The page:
Introduction to Leshy Fractal Explorer
Posted by Doug Haber
Leshy Fractal Explorer is an HTML5 fractal browser. It has many features for fractal browsing, zooming, and audio generation. This program is designed to be usable quickly by beginners, but it also has many advanced features and a lot of customizable settings.
This document provides information on how to use this program. If you are more interested in details on each parameter and control, then the documentation
may contain more of what you are looking for. There is also a (very outdated) video introduction
to the program.
This document was updated on December 16, 2014 to better describe features in the new release. More Details
Basic Fractal Browsing
The default fractal is the classic Mandelbrot
When first loading Leshy Fractal Explorer the default view is a normal mandelbrot fractal. From this view it is possible to navigate the fractal in many ways. Panning
The viewport can be panned using the arrow keys or with the mouse by holding the right mouse button down over the fractal and dragging. Zooming
Zooming in and out can be done with the + or - keys on the keyboard, or with the scroll wheel on the mouse. When using the keyboard the zoom is towards or away from the center of the viewport. When using the mouse it is away or towards the mouse cursor. Rectangle Zooming
The left mouse button can be held down to draw a rectangle on the fractal. When the button is released the viewport will be adjusted to zoom in, and the position will be set to that rectangle as best is possible.
When zooming or panning the fractal draws in a notably lower quality in order to maintain performance. The quality used is referred to as the "Low Quality Scale" and can be customized so that faster systems can show more detail while doing these actions.
Using the Keyboard
Many keys can be used to cycle through options. For example, the C key will cycle through different coloring modes. Each press of the C key will move to the next coloring mode.
Some keys can have their behavior reversed by pressing the SHIFT key along with them. For example, SHIFT and C will cycle to the previous coloring mode.
Here are some useful keys:
|Move the view port in a direction
|+ or -
|Zoom in or Out
|Cycle through the available fractals
|Cycle through the available color modes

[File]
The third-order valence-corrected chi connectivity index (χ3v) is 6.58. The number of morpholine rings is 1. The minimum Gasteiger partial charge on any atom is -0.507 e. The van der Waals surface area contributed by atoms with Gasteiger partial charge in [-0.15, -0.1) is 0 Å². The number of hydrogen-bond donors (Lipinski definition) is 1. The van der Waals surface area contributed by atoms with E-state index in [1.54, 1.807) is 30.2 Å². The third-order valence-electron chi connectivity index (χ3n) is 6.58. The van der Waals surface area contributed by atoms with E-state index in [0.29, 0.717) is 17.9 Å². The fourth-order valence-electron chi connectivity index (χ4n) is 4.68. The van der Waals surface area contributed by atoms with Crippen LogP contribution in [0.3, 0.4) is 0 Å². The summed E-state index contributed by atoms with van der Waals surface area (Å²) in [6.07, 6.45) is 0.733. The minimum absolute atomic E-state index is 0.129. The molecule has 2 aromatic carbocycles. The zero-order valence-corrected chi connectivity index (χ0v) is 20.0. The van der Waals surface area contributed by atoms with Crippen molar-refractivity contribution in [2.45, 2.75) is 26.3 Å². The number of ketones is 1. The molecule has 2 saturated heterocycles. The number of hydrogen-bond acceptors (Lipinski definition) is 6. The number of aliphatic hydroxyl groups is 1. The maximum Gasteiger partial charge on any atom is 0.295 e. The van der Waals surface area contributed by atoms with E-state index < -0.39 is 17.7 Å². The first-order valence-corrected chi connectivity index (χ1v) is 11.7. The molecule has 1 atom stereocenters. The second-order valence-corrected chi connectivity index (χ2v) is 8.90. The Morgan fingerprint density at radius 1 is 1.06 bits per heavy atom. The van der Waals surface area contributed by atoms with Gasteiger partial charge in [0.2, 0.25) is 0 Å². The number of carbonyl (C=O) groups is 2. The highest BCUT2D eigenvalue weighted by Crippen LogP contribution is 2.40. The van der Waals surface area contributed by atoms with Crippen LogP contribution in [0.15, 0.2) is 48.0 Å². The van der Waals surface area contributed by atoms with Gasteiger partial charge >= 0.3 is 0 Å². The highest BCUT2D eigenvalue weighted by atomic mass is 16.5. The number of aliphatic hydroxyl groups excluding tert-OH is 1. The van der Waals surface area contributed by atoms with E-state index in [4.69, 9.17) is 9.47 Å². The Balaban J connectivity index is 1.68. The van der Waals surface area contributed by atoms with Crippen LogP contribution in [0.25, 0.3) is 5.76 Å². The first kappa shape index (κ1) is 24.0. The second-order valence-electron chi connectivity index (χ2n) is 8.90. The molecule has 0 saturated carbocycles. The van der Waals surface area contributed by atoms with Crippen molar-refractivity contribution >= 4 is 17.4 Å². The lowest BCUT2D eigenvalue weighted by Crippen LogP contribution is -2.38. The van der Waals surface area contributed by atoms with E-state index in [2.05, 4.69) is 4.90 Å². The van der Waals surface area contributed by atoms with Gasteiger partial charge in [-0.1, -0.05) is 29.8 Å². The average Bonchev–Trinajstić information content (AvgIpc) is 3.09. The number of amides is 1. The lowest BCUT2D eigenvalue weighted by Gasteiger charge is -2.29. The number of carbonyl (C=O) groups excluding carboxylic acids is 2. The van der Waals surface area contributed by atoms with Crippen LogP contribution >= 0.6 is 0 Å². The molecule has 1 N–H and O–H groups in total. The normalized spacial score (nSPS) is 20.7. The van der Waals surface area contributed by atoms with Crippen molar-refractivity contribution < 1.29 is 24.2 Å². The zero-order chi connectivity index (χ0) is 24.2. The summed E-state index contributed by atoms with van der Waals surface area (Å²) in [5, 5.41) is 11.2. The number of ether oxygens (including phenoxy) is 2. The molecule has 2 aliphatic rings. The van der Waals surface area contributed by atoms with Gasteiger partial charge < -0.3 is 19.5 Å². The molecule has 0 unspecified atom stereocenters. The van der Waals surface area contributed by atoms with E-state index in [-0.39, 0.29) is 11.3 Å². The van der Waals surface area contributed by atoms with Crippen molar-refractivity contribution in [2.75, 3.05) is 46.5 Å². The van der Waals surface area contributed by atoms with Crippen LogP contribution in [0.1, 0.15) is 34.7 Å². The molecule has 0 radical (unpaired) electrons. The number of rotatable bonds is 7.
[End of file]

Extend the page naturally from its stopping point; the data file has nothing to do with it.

|Cycle through the available z-color modes
|Cycle through some detail levels
|Reset the view modes to their defaults
|Toggle the display of the help / settings area.
|Invert the final iteration value
|Toggle the grayscale filter
|Cycle through the available zoom-color modes
|Save a screenshot
|Share the current fractal view
|Toggle Fullscreen mode
|Toggle playing fractal audio
|Play the current note
|Toggle stripe average coloring
|Toggle color cycling
There are many other keys and key combinations supported. The full list along with more details can be found in the documentation.
The keys are laid out so that the common ones are accessible with the left hand on the home keys. This is intentional and it allows advanced users to quickly use the keyboard controls with their left hand and the mouse controls with their right. This isn't in anyway required, but can helpful.
There are a number of modes and filters supported. When calculating a final color each mode and filter can be used in combination. Color Mode
Each color mode takes the number of iterations for a pixel and using some algorithm converts it into a color. Z-Color Mode
The Z-Color modes modify the number of iterations, often using the final 'Z' value for the pixel. These modes can be very sensitive to final color mode, type of fractal, number of iterations, and other factors. A z-color mode may produce no useful fractal image in some conditions, but under other conditions may yield interesting results. Zoom-Color Mode
The Zoom-Color modes modify the number of iterations using the level of zoom into the fractal. This makes it possible to achieve zooming effects where colors shift or features change as the zoom progresses. Grayscale Filter
This filter converts the final color value to grayscale for each pixel, resulting in a grayscale image. Invert Iterations Filter
This filter takes the final iterations value and inverts it. This often causes a shift or inversion of the colors used, but in some conditions it may greatly alter the view.
Losing Detail while Zooming?
When zooming sometimes features begin to smooth out and sometimes solid colored holes may appear. This may be because the "iterations" value is too low. It can be raised through the settings, or by pressing the 'D' key. The 'D' key causes causes it to cycle through some different values for the field. Raise the value up high, and the patterns will remain much more detailed far deeper into the fractal.